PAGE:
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This patient has suspected acute cholecystitis and requires an imaging study for confirmation. Hepatobiliary iminodiacetic acid (HIDA) scanning is considered to be the most sensitive and specific test for diagnosing acute cholecystitis. IDA is administered intravenously, taken up by hepatocytes, and excreted into the bile canaliculi. Failure to obtain an outline of the gallbladder within 1 hour proves cystic duct obstruction and, in the appropriate clinical setting confirms the diagnosis of acute cholecystitis. Visualization of the gallbladder and common duct within 1 hour has a high negative predictive value. A HIDA scan is usually obtained when the ultrasound study is equivocal.
Computed tomography scan with intravenous contrast (A) can identify cholecystitis with a reported sensitivity of 92% and specificity of 99%. It is most useful in cases of emphysematous and hemorrhagic cholecystitis. MRI with gadolinium (C) provided similar diagnostic yield to CT scan. Ultrasound (D) is most useful in the ED setting as it is a quick, non-invasive test. Its sensitivity and specificity, however, are lower than a HIDA scan for pathology confirmed cholecystitis. Ultrasound findings and a clinical exam consistent with acute cholecystitis are highly predictive and many such patients will undergo cholecystectomy without any further diagnostic testing.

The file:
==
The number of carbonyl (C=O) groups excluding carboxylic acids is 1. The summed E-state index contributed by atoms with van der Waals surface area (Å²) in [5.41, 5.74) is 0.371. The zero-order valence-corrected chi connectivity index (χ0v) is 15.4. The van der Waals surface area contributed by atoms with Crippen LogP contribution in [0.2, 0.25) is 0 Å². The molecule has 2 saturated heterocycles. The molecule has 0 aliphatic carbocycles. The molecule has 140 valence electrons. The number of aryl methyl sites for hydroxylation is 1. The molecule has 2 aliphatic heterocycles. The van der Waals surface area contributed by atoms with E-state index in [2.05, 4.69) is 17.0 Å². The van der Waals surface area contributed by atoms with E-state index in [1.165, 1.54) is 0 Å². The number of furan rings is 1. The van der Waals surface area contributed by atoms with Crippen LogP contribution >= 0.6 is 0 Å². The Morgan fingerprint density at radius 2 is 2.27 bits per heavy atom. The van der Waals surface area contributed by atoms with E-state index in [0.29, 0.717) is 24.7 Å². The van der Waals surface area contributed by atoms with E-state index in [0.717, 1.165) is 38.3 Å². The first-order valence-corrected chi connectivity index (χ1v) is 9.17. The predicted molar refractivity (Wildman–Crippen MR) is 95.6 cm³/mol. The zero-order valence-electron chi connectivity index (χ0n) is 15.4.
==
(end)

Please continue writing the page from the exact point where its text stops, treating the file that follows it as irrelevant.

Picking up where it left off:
Guss DA, Oyama LC: Disorders of the Liver and Biliary Tract, in Marx JA, Hockberger RS, Walls RM, et al (eds): Rosen’s Emergency Medicine: Concepts and Clinical Practice, ed 7. St. Louis, Mosby, Inc., 2010, (Ch) 88:p 1153-1171
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